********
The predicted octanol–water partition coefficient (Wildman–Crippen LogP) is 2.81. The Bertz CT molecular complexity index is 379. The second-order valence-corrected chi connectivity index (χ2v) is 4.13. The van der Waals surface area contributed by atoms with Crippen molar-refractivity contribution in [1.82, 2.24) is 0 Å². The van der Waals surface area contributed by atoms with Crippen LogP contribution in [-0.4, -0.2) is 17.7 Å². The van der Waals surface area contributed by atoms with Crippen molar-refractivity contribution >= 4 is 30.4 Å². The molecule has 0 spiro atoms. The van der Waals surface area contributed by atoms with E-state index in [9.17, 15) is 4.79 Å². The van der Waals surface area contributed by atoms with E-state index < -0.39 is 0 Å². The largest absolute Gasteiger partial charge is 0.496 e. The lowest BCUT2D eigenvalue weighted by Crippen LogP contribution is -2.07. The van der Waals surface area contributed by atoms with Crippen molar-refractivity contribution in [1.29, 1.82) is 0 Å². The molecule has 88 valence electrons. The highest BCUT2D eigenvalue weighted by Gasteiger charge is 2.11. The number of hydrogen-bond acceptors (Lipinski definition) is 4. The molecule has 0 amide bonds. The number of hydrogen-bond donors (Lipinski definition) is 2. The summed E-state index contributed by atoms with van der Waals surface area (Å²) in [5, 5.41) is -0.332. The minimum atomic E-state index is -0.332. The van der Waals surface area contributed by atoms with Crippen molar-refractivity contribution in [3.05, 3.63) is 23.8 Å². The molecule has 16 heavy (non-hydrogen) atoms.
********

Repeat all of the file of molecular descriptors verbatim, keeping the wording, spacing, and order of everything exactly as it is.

The predicted octanol–water partition coefficient (Wildman–Crippen LogP) is 2.81. The Bertz CT molecular complexity index is 379. The second-order valence-corrected chi connectivity index (χ2v) is 4.13. The van der Waals surface area contributed by atoms with Crippen molar-refractivity contribution in [1.82, 2.24) is 0 Å². The van der Waals surface area contributed by atoms with Crippen LogP contribution in [-0.4, -0.2) is 17.7 Å². The van der Waals surface area contributed by atoms with Crippen molar-refractivity contribution >= 4 is 30.4 Å². The molecule has 0 spiro atoms. The van der Waals surface area contributed by atoms with E-state index in [9.17, 15) is 4.79 Å². The van der Waals surface area contributed by atoms with E-state index < -0.39 is 0 Å². The largest absolute Gasteiger partial charge is 0.496 e. The lowest BCUT2D eigenvalue weighted by Crippen LogP contribution is -2.07. The van der Waals surface area contributed by atoms with Crippen molar-refractivity contribution in [1.29, 1.82) is 0 Å². The molecule has 88 valence electrons. The highest BCUT2D eigenvalue weighted by Gasteiger charge is 2.11. The number of hydrogen-bond acceptors (Lipinski definition) is 4. The molecule has 0 amide bonds. The number of hydrogen-bond donors (Lipinski definition) is 2. The summed E-state index contributed by atoms with van der Waals surface area (Å²) in [5, 5.41) is -0.332. The minimum atomic E-state index is -0.332. The van der Waals surface area contributed by atoms with Crippen molar-refractivity contribution in [3.05, 3.63) is 23.8 Å². The molecule has 16 heavy (non-hydrogen) atoms.